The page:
Nine-Square Grid on Stilts
The site sits at the foot of an ancient tomb near a large lake. The north side connects to the slope of the tomb, and the south side extends out to the rice fields. Further out to the rice fields, you can see the trains heading into the nearest station.
▼建筑主立面，Facade of the house © Shitego Ogawa
▼场地附近的火车站，The station near the site © Shitego Ogawa
▼结构模型 & 二层平面图，Structural model & First floor plan © FT Architects
The section of this house responds to these contexts; the living space is lifted to the first floor to make the best of the view, and the ground floor is an open piloti space. The first-floor plan is constituted by nine areas divided by columns and diagonal elements, allowing the house to respond to diverse living situations. The central space surrounded by the four columns has a contradicting character; it visually connects to the other areas through the diagonal elements, but it spatially feels disconnected from them.
▼一层是一个开放的架空空间，The ground floor is an open piloti space © Shitego Ogawa
▼朝田野敞开的视野，An open view towards the field © Shitego Ogawa
Structurally, in addition to proposing a structural frame supporting the raised floor, a new type of timber joint that could inlay a steel plate in the timber was devised. It enabled to bear load not on points but as an area. The four 240mm square columns bring the strength of traditional farmhouses, and it is also an effort to utilise the surplus large size timber.
▼外部楼梯，External staircase © Shitego Ogawa
▼对角线元素，The diagonal elements © Shitego Ogawa © FT Architects
It was natural to assume that timber stilt houses with columns near the central area would be structurally challenging since there are very few precedents. However, after conceiving the idea of shifting the diagonal elements from the joints of the structural frame, the design for the structure progressed amazingly smoothly. By moving the diagonal parts from the structural frame’s joints, it is possible to diffuse the stress from the joints and prevent the timber joints from becoming complex. Further, it enables people to go through under the diagonal elements.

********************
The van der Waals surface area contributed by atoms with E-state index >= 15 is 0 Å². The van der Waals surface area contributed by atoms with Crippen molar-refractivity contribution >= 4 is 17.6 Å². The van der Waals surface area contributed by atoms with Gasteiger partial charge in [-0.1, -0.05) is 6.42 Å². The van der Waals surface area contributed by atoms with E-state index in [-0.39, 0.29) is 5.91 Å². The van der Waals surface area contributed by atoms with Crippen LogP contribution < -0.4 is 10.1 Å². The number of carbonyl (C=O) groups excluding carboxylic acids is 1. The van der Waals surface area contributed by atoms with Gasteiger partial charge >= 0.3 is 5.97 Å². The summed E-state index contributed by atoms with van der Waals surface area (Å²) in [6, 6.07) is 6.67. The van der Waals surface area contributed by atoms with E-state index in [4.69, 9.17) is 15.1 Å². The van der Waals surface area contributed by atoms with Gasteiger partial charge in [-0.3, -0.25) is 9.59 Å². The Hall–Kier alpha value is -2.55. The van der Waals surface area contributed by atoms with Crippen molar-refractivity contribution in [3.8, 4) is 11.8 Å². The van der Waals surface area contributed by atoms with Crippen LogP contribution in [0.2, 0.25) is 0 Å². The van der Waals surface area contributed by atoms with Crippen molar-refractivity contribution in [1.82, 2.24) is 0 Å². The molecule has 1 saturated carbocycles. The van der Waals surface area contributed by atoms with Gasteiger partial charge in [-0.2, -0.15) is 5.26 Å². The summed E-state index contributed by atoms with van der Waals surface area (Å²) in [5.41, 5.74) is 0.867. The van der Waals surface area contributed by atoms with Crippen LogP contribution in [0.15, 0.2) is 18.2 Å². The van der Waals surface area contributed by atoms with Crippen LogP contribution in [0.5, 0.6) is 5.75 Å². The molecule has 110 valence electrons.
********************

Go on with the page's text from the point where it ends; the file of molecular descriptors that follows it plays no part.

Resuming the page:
▼主起居空间，Main area on the first floor © Shitego Ogawa
The Odd and the Accumulated
How should we represent the diagonal elements in the architectural space? Shinkabe is a traditional expression for structures in Japan, which exposes the columns and beams on the wall’s surface: Shinkabe would hide diagonal elements for reinforcement like braces behind the wall. However, if the diagonal elements are regarded as the main structure, they would be exposed. The question of how to represent the forgotten diagonal elements requires a new structural representation. This surpasses the usual dualism of exposing or hiding the elements.
▼二层门廊，The porch on the first floor © Shitego Ogawa
▼透过结构看起居室，View to the living space through the structural elements © Shitego Ogawa
▼餐厨区，Kitchen and dining area © Shitego Ogawa
You could see all the structures on the ground floor of this house because it is a piloti. The first floor is based on Shinkabe so that you could see the columns and the beams. However, the diagonal elements differ in spaces; they independently appear in the space, fly out from the exterior wall, and are embedded within the walls and furniture. They are represented as something between structure and living, which feels like the odd one out of the house. We were careful of selecting the position, and the size of the elements to have a strong presence but not intervene with daily life.
The diagonal elements embedded within the furniture © Shitego Ogawa
▼工作区，Working area © Shitego Ogawa
▼卧室，Bedroom © Shitego Ogawa
▼远观项目，Distant view to the house © Shitego Ogawa
▼一层平面图，Ground floor plan © FT Architects
▼二层平面图，First floor plan © FT Architects
▼剖面图，Sections © FT Architects
Project Name: Stilt House
Office Name: FT Architects
Office Website: http://ftarchitects.jp/
Social Media Accounts: instagram @katsuyafukushima
Contact email: katsuyafukushima
Firm Location: Tokyo, Japan
Completion Year: 2021
Gross Built Area (m2/ ft2): 82.81m2
Project location: Ibaraki, Japan
Photo Credits: Shigeo Ogawa
Photographer’s Website: https://ogawa-studio.com/